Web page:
But he did it in enough states to win in the Electoral College; the fact that once again the Electoral College prevailed over the popular vote upsets many Americans, but both sides are on notice that that’s the goal and they conduct their campaigns accordingly. He knew how to appeal to the angry and discontented, who saw in him someone who would “shake up Washington” and deliver on his campaign slogan to “Make America great again.” He’s raised hopes that he can assuage deeply held frustrations. That leaves the ominous question, what happens if Trump fails to deliver to his followers? Who, and what, will they turn to next?

Previous posts in Elizabeth Drew’s series on the 2016 election can be viewed here.


Why We Must Resist

Masha Gessen

Sue Halpern

A World in Doubt

Jonathan Freedland


Facebook, Twitter & Trump

Sue Halpern

In the weeks and months and years ahead, as people who care about such things debate how, in the twenty-first century, the American people elected a demagogue to the presidency, they will be invoking—blaming—the usual suspects: the pollsters with their broken models, the out-of-touch campaign advisers, the complacent or complicit mainstream media, the misguided electorate, the uninspiring candidate, and so on. They won’t be wrong: there is plenty of blame to go around. It is an open question whether this gnashing of teeth will lead to a different outcome four years from now—if that is even an option. But what is missing from these analyses is a recognition of the outsized influence the Internet has had in this election, influence that may be less susceptible to fixing than, say, tweaking polling methods or replacing political consultants.

Many have lamented the demise of legacy journalism, as local and national daily newspapers go out of business or get bought by billionaire moguls with undisguised political agendas. And much has been made of the migration of “news” to the web—news conveyed via social media, Facebook and Twitter especially, but also through partisan websites that, while devoting little or no resources to fact-based reporting, have followed the Fox News playbook of taking on the appearance of traditional news-gathering operations. While it is true that this can be confusing to some readers, who are led to believe that the sites they rely on for information are honest and objective when, instead, they are designed to throw poisonous content into the news cycle, the actual effect is even more insidious: it has created an equivalence between those ideological sites and traditional journalism. In the Internet world, there is no difference between The New York Times and Breitbart. To many Breitbart readers, it’s the Times that is pushing a particular point-of-view. And in certain ways, as we saw with the coverage of both Bernie Sanders and Donald Trump, one might have to agree with them. Still, the machinations of the ideological “press” are not the same as the noblesse oblige permeating traditional news organizations, however misguided it may be.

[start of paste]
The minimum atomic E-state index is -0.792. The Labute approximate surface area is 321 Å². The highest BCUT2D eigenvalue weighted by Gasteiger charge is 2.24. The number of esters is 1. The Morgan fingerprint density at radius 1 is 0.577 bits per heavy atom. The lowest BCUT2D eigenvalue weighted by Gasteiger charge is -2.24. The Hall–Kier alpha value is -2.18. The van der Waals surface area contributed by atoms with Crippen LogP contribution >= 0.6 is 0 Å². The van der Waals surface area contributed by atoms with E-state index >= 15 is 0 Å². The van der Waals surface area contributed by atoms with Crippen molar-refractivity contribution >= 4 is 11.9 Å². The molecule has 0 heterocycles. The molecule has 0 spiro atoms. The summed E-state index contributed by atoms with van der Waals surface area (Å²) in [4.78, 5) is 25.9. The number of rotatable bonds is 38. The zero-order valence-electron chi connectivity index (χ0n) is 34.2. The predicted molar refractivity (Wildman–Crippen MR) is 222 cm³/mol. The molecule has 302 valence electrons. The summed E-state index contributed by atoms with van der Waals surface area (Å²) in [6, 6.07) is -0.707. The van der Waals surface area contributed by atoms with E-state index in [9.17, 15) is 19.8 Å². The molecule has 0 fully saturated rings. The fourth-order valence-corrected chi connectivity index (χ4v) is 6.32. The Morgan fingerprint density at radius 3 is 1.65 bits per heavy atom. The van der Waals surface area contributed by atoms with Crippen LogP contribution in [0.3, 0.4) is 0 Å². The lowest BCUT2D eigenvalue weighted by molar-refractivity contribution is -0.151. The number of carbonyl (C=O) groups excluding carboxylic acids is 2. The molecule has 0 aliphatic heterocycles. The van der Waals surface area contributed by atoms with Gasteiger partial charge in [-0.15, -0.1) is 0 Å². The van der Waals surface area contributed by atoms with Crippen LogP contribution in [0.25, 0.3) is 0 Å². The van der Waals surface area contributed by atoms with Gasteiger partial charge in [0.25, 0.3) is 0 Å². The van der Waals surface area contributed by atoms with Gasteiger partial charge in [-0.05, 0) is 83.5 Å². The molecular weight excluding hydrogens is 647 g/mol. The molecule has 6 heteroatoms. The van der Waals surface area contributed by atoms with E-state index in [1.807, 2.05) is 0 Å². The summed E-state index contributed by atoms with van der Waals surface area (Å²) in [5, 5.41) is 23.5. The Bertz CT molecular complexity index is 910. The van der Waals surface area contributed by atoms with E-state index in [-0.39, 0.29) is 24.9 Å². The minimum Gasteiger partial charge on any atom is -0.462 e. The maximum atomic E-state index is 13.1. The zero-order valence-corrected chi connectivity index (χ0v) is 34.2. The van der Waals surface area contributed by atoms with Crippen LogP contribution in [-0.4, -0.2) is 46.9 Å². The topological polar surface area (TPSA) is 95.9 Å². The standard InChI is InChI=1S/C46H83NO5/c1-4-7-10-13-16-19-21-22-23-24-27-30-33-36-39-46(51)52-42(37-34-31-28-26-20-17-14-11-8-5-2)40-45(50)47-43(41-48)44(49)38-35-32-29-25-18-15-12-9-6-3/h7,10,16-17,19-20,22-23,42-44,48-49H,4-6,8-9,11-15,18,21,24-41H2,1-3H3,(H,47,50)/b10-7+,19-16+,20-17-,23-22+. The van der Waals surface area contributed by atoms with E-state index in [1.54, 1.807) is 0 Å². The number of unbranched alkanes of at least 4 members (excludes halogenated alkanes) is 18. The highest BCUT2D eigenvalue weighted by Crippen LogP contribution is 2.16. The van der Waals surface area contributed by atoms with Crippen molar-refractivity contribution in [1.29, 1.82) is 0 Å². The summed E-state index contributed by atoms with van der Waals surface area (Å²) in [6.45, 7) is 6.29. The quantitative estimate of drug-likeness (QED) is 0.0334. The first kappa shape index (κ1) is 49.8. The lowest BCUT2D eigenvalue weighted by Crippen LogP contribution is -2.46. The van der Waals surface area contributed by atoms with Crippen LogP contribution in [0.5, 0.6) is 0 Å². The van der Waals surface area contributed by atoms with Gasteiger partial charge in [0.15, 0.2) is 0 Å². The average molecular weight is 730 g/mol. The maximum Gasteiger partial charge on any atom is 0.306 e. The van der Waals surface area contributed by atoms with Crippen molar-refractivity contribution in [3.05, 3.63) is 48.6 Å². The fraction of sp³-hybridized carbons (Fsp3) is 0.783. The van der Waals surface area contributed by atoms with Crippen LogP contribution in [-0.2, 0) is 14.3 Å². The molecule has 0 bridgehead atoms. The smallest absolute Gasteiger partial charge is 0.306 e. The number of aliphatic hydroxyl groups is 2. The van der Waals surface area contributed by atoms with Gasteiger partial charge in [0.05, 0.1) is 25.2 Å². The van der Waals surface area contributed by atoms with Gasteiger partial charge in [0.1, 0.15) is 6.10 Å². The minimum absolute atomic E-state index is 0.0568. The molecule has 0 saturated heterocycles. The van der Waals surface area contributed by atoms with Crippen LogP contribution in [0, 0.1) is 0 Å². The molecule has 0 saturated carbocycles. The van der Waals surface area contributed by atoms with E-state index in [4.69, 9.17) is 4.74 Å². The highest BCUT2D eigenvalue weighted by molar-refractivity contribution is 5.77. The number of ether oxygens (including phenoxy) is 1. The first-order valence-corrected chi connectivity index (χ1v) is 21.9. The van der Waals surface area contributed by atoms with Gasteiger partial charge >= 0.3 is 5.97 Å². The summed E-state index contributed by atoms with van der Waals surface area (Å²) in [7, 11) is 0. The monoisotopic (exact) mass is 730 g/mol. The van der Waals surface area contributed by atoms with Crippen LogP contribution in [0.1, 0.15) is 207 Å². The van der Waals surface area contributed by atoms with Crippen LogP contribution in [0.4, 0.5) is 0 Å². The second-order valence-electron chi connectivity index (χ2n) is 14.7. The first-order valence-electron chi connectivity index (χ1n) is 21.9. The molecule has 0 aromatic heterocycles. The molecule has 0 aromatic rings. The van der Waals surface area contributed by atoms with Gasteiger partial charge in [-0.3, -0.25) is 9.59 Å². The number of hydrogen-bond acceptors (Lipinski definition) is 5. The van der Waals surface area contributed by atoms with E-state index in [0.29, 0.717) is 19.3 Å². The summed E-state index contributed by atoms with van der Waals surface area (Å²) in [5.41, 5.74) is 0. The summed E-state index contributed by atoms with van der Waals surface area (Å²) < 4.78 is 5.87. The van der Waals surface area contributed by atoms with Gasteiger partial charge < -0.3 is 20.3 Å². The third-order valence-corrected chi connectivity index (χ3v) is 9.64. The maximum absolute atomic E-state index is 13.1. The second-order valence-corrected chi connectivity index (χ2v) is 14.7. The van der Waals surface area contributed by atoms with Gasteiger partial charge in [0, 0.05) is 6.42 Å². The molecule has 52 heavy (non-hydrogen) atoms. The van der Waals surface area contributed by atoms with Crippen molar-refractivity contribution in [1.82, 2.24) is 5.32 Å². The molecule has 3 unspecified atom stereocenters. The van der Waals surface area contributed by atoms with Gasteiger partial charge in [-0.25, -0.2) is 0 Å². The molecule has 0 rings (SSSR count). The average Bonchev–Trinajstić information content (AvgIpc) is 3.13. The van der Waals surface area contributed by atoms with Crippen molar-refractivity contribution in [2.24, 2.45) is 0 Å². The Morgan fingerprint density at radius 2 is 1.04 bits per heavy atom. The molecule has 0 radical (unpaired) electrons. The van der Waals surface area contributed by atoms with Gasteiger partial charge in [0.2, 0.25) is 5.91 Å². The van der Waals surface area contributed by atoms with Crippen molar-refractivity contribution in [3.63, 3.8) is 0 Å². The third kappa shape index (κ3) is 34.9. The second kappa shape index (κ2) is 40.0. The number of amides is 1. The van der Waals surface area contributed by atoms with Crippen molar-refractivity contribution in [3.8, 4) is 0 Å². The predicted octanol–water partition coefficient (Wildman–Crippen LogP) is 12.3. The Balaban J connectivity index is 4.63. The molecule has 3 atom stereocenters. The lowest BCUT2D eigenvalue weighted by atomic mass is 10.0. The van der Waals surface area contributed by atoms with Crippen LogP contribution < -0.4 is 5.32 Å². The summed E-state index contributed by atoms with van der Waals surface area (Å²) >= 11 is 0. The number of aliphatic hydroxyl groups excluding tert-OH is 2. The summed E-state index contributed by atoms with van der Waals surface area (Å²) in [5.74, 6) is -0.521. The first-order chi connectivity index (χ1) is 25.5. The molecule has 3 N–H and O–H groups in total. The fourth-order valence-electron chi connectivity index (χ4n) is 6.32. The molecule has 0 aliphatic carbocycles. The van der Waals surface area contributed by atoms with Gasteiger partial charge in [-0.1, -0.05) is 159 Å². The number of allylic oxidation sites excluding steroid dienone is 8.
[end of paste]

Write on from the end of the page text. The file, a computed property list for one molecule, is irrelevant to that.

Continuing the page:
By now, nearly a quarter-century into our Internet dependency, it is well-known that many people—and I would not exempt myself—gravitate toward online news sources that confirm our own biases. We also tend to relay what we’re learning to our friends, and since our friends tend to hold the same biases, those biases fade to invisibility. This is how echo chambers are created. This is how tribalism or Balkanization become pervasive. According to a recent Pew study, 62 percent of Americans now get their news via social media, with Facebook topping the list. Facebook shows you what it “thinks” you want to see, which is what your friends are seeing, too. Reaching a vast audience that even the largest news organizations can’t rival, it’s become the most powerful purveyor of self-reinforcing news consumption. If, on election day, your Facebook newsfeed had post after post from some of the more than one million members of the “secret” feminist Facebook group Pantsuit Nation, you would have been shocked when more than 50 percent of white women—the majority demographic, it seemed, of people posting on Pantsuit Nation—voted for Trump. Social media envelop users in a false reality. But of course there is no such thing as a false reality, there is only real reality, as we learned the other night.